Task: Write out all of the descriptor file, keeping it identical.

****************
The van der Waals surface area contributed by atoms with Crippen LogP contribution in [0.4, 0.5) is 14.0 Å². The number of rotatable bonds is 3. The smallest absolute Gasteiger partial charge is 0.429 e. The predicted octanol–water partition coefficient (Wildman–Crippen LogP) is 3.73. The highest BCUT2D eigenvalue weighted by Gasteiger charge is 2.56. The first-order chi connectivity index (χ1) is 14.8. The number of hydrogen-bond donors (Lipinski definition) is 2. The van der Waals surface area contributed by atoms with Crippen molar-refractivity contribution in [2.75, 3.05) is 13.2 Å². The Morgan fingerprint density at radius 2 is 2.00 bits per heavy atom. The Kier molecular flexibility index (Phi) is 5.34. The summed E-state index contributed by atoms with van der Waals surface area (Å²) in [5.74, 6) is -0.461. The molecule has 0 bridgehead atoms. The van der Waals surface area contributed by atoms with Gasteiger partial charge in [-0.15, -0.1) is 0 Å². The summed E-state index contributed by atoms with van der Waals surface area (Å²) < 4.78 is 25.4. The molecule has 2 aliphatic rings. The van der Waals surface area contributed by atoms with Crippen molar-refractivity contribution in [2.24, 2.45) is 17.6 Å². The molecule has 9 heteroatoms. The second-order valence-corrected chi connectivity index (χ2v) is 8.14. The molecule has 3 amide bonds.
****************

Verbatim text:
The van der Waals surface area contributed by atoms with Crippen LogP contribution in [0.4, 0.5) is 14.0 Å². The number of rotatable bonds is 3. The smallest absolute Gasteiger partial charge is 0.429 e. The predicted octanol–water partition coefficient (Wildman–Crippen LogP) is 3.73. The highest BCUT2D eigenvalue weighted by Gasteiger charge is 2.56. The first-order chi connectivity index (χ1) is 14.8. The number of hydrogen-bond donors (Lipinski definition) is 2. The van der Waals surface area contributed by atoms with Crippen molar-refractivity contribution in [2.75, 3.05) is 13.2 Å². The Morgan fingerprint density at radius 2 is 2.00 bits per heavy atom. The Kier molecular flexibility index (Phi) is 5.34. The summed E-state index contributed by atoms with van der Waals surface area (Å²) in [5.74, 6) is -0.461. The molecule has 0 bridgehead atoms. The van der Waals surface area contributed by atoms with Gasteiger partial charge in [-0.15, -0.1) is 0 Å². The summed E-state index contributed by atoms with van der Waals surface area (Å²) < 4.78 is 25.4. The molecule has 2 aliphatic rings. The van der Waals surface area contributed by atoms with Crippen molar-refractivity contribution in [2.24, 2.45) is 17.6 Å². The molecule has 9 heteroatoms. The second-order valence-corrected chi connectivity index (χ2v) is 8.14. The molecule has 3 amide bonds.